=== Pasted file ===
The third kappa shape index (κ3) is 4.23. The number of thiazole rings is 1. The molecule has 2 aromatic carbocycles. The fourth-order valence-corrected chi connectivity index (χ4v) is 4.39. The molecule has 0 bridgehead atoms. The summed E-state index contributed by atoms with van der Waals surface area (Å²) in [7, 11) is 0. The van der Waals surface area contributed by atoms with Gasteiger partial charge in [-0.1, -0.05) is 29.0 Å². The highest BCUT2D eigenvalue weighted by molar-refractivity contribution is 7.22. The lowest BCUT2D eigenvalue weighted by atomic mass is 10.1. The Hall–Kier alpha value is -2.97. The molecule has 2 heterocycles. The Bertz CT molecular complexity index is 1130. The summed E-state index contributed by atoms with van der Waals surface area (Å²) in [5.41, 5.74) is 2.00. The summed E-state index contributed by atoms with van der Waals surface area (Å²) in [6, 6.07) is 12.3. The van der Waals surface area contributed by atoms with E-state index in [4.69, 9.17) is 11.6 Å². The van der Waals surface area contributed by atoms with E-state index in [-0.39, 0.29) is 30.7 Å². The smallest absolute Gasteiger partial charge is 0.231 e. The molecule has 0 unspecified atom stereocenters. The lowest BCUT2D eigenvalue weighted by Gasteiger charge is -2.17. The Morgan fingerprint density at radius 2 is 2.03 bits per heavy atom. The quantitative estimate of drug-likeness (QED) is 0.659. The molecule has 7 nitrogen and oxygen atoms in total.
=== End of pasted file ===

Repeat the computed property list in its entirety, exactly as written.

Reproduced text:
The third kappa shape index (κ3) is 4.23. The number of thiazole rings is 1. The molecule has 2 aromatic carbocycles. The fourth-order valence-corrected chi connectivity index (χ4v) is 4.39. The molecule has 0 bridgehead atoms. The summed E-state index contributed by atoms with van der Waals surface area (Å²) in [7, 11) is 0. The van der Waals surface area contributed by atoms with Gasteiger partial charge in [-0.1, -0.05) is 29.0 Å². The highest BCUT2D eigenvalue weighted by molar-refractivity contribution is 7.22. The lowest BCUT2D eigenvalue weighted by atomic mass is 10.1. The Hall–Kier alpha value is -2.97. The molecule has 2 heterocycles. The Bertz CT molecular complexity index is 1130. The summed E-state index contributed by atoms with van der Waals surface area (Å²) in [5.41, 5.74) is 2.00. The summed E-state index contributed by atoms with van der Waals surface area (Å²) in [6, 6.07) is 12.3. The van der Waals surface area contributed by atoms with E-state index in [4.69, 9.17) is 11.6 Å². The van der Waals surface area contributed by atoms with E-state index in [-0.39, 0.29) is 30.7 Å². The smallest absolute Gasteiger partial charge is 0.231 e. The molecule has 0 unspecified atom stereocenters. The lowest BCUT2D eigenvalue weighted by Gasteiger charge is -2.17. The Morgan fingerprint density at radius 2 is 2.03 bits per heavy atom. The quantitative estimate of drug-likeness (QED) is 0.659. The molecule has 7 nitrogen and oxygen atoms in total.